Minnesota Prairie Roots

Writing and photography by Audrey Kletscher Helbling

Managing an especially cold & snowy Minnesota winter February 15, 2019

Filed under: Uncategorized — Audrey Kletscher Helbling @ 5:00 AM
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My neighbor across the street moved and put his house on the market several months ago, but has yet to sell it. Now he’s clearing snow from two properties. If you’re looking for a house to buy in Faribault and want to be my neighbor…

 

THE SNOW KEEPS PILING up here in Minnesota in storm after storm after storm. And when snow isn’t falling, brutal cold settles in. This weather is taking its toll, physically and mentally.

 

The snow piles continue to grow in Faribault, here at a gas station along Minnesota State Highway 60/Fourth Street.

 

We long for warmth and sunshine and a day without snow removal. As snow mountains obscure vision at the ends of driveways, sidewalks and street corners, clearing the snow becomes more taxing.

 

Special snow removal equipment works on the Cedar Avenue bridge over the Minnesota River on Wednesday afternoon.

 

This snow-filled truck and snow blowing tractor creep along Interstate 35 in Burnsville Wednesday afternoon.

 

During lulls between storms, snow removal crews work to widen roadways, clear snow from bridges and shoulders.

 

Ice dams and icicles on our house.

 

And then there are those ice dams forming along rooflines. I’ve never seen anything like it, the length of some icicles extending to the ground. Randy has yet to tackle the task of shoveling snow from our house and garage roofs. He can barely keep up with clearing snow from our place and that of a neighbor after a long day of work.

 

Passersby stopped to help push my elderly neighbor’s car up her snowy driveway during a recent storm. Randy warned her of the ice underneath, but…

 

A recent commute home from Northfield took him nearly an hour rather than the usual 22 minutes due to treacherous roads in a snowstorm. As an automotive machinist, he doesn’t have the option of working from home. If he doesn’t work, he doesn’t get paid.

Schools across the state closed an unprecedented number of times in past weeks.

 

On a day when highways were clear, Randy and I came upon a five-vehicle crash on Interstate 35 in Burnsville. Vehicles in ditches and endless crashes have marked this winter.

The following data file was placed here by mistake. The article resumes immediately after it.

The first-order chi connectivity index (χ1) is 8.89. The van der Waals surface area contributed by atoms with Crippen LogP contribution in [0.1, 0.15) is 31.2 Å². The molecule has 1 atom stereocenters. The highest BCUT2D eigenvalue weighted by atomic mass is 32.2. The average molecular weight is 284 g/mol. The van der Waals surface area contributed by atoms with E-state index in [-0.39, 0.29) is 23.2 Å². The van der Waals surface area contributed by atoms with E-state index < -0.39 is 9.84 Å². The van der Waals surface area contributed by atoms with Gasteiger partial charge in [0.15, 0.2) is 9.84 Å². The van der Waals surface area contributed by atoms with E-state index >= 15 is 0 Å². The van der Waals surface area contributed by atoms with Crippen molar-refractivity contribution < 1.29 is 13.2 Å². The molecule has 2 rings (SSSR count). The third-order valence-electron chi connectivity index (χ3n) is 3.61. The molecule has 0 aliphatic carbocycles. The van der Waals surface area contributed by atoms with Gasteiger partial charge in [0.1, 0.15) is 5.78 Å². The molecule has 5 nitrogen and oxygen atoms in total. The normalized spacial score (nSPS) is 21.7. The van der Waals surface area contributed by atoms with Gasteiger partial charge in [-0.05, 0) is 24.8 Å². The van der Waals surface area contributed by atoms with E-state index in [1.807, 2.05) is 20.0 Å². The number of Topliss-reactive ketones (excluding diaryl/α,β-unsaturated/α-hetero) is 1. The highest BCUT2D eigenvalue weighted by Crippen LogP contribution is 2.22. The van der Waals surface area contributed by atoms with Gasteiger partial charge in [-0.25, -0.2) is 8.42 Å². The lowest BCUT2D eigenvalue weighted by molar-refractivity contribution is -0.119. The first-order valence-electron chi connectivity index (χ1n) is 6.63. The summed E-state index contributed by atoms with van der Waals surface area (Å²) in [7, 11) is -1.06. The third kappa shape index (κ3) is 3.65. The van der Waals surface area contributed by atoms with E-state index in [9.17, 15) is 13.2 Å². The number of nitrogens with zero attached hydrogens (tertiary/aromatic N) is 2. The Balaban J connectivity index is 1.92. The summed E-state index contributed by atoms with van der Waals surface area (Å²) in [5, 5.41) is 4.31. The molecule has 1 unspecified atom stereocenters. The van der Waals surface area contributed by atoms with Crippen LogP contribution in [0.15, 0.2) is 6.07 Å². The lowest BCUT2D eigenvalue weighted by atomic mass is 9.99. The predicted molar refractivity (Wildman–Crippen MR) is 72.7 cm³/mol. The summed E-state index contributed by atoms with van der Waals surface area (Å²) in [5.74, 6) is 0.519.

Any plans are tentative, based on weather and road conditions. Travel during bad winter weather and you risk going in the ditch, getting in an accident, becoming stuck in metro gridlock or stranded in a rural area. No, thanks. I’ll stay home and read a book.

 

Snow blows from the top of a semi tractor trailer Wednesday afternoon along Interstate 35 north of Faribault.

 

All of these challenges make winter sometimes difficult to navigate. But then I read something that causes me to pull my head out of the snowbank and smile. Like the story in the Faribault Daily News about local high school teacher Dave Wieber whose physics students video recorded kindergartners sledding. With the video data collected, they determine how fast the average student slides down the hill. How fun is that? I love when teachers get creative, make learning fun and exciting.

 

The scene exiting Interstate 35 into Faribault onto Minnesota State Highway 21 from the north.

 

And I love when a community celebrates winter with an event like last weekend’s Faribault Flannel Formal. Although I didn’t attend, I’ve seen enough photos to know this is exactly the type of event Minnesotans need in February. Flannel attire, music, drinks, contests, conversation. And hotdish.

 

A neighborhood near my home, along Fourth Avenue.

 

When I think about it, fun and creativity help many of us manage winter. New York state songwriter Linda Bonney Olin, in her song Praise God From Whom All Blizzards Flow, is a great example. She uses humor to write her “doxology for those blessed with wintry weather and a sense of humor.” It’s well worth your read. Click here and be thankful for shovels, gloves and plows. And the ability to still smile in this longest of winters.

 

© Copyright 2019 Audrey Kletscher Helbling

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